Party people: Helen Zille, with outgoing leader Tony Leon, thanks voters and supporters after being nominated the new leader of the DA in May 2007. Picture: ARNOLD PRONTO
Party people: Helen Zille, with outgoing leader Tony Leon, thanks voters and supporters after being nominated the new leader of the DA in May 2007. Picture: ARNOLD PRONTO

Not many South Africans know that Western Cape Premier Helen Zille was shot, starved into a skeletal state, humiliated in a beauty contest and faced hundreds of Robert Mugabe’s guerillas armed only with a pen.

Her autobiography has been described as one of the most fascinating political stories of our time, which it undoubtedly is — but there is much more to it than politics.

It is at times hilarious, poignant and pertinent but always insightful and educational for anyone whose daily diet is not laced with SA’s political power struggles and machinations. It’s a 500-page hardback door-stopper, yet I raced through it because it’s so readable — in parts like a thriller.

Zille first made a name for herself at the Rand Daily Mail newspaper, where she blew apart the apartheid government’s lies that Black Consciousness leader Steve Biko died on a hunger strike. Doctors, too scared to be named, denied the government story, with one of them telling Zille that Biko was overweight when he died.

"We at the Rand Daily Mail were trying to force an inquest and we did so. He was murdered," Zille writes.

She joined the Democratic Party, which became the DA in the mid-1990s and was asked to reformulate its education policy.

Zille was elected as an MP in 2004 and served on the portfolio committee on education — a lifelong passion of hers.

She is driven, she says in an interview, by an overriding sense of duty, inculcated by her parents. So when former DA leader Tony Leon gave her the N2 constituency — a Xhosa-speaking area of Cape Town to start DA branches in Langa and Nyanga — she set out to increase black membership.

"If we didn’t do so, then democracy in SA would fail," Zille says.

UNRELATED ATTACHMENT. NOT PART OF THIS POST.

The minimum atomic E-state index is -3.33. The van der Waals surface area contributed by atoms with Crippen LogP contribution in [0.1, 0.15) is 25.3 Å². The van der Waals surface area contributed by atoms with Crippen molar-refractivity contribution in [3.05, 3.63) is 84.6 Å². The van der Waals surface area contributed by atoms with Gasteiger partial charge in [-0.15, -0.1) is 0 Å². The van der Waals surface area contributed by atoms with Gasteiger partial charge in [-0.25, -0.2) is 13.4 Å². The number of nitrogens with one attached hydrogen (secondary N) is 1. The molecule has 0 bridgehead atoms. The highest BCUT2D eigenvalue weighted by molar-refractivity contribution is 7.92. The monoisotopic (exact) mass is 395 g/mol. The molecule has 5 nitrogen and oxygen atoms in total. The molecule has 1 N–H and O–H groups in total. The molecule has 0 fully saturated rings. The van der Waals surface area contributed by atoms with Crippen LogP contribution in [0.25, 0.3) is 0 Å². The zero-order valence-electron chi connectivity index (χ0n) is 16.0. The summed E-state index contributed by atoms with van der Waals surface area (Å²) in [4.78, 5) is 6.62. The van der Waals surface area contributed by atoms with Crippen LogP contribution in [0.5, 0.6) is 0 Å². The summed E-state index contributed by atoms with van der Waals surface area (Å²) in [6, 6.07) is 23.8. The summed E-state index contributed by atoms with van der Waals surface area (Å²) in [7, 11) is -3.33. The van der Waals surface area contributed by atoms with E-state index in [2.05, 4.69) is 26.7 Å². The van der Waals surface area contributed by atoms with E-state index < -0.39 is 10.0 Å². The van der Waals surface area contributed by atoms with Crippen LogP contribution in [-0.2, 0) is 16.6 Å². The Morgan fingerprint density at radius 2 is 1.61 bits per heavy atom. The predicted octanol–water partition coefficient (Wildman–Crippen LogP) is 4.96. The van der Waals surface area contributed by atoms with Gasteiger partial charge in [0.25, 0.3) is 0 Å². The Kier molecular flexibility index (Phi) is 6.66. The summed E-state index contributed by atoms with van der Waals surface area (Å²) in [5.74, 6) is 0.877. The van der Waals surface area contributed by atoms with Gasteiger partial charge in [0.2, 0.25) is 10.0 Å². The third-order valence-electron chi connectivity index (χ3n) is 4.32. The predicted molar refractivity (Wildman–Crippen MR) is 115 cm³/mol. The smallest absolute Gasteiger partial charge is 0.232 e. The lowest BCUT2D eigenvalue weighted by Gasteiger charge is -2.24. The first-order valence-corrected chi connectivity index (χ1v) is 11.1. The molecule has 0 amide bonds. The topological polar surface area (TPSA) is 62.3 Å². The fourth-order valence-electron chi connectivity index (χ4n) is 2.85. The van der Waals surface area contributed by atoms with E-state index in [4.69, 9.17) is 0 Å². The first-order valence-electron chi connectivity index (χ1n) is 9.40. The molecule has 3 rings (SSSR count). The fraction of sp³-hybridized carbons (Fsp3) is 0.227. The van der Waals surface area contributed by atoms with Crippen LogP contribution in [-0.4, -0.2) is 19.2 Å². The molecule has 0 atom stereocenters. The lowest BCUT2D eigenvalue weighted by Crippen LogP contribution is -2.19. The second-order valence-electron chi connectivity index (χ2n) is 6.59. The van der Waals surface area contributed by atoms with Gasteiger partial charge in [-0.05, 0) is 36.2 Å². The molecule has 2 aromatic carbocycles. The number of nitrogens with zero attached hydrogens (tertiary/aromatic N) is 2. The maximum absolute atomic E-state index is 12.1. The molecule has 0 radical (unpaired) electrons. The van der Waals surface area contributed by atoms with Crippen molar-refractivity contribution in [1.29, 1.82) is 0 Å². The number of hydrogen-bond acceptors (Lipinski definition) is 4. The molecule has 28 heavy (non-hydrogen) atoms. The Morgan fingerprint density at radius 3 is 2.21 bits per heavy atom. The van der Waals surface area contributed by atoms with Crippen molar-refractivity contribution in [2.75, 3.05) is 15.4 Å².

Black people who initially joined the DA were tried in kangaroo courts, had their homes destroyed and a leader’s three children were burnt to death. Zille spoke at the funeral, one she hardly remembers so traumatised was she by the sorrowful sight of the tiny coffins.

Returning one night from a DA event in Khayelitsha, her new car was attacked, but she raced home after hearing the windows being smashed. "I’m sorry but the car was stoned," she told her husband, Johann Maree, who, after inspecting it by torchlight, pointed out that she had been shot at.

Two bullets had gone through the driver’s seat, hit Zille but hadn’t penetrated her skin.

"I then realised my back was seriously painful, with a huge bruise at the bottom of my spine," she writes. In 2006, Zille was elected Cape Town mayor and a year later, became the DA leader. She devotes an aptly named chapter — Of Crosstitutes and Criminals — to the floor-crossing window in 2007.

As her party set out to "fix a failing and near-bankrupt municipality" in Cape Town, she was totally unaware of a secret recruiting plan by the DA’s then Western Cape chairman, Kent Morkel. He intended to start a new party behind her back.

It later emerged that Morkel was doing business with Badih Chaaban, "who boasted about his links with the Cape Town underworld’s most notorious figures", writes Zille.

In April 2007, she was contacted by a Cape Town businessman who warned her that her life was in danger. Another death threat came from the kingpin of the city’s Mafia, Yuri Ulianitski. This time not only was her life imperilled, but those of her family too.

"However, it was Ulianitski who was assassinated," writes the former DA leader.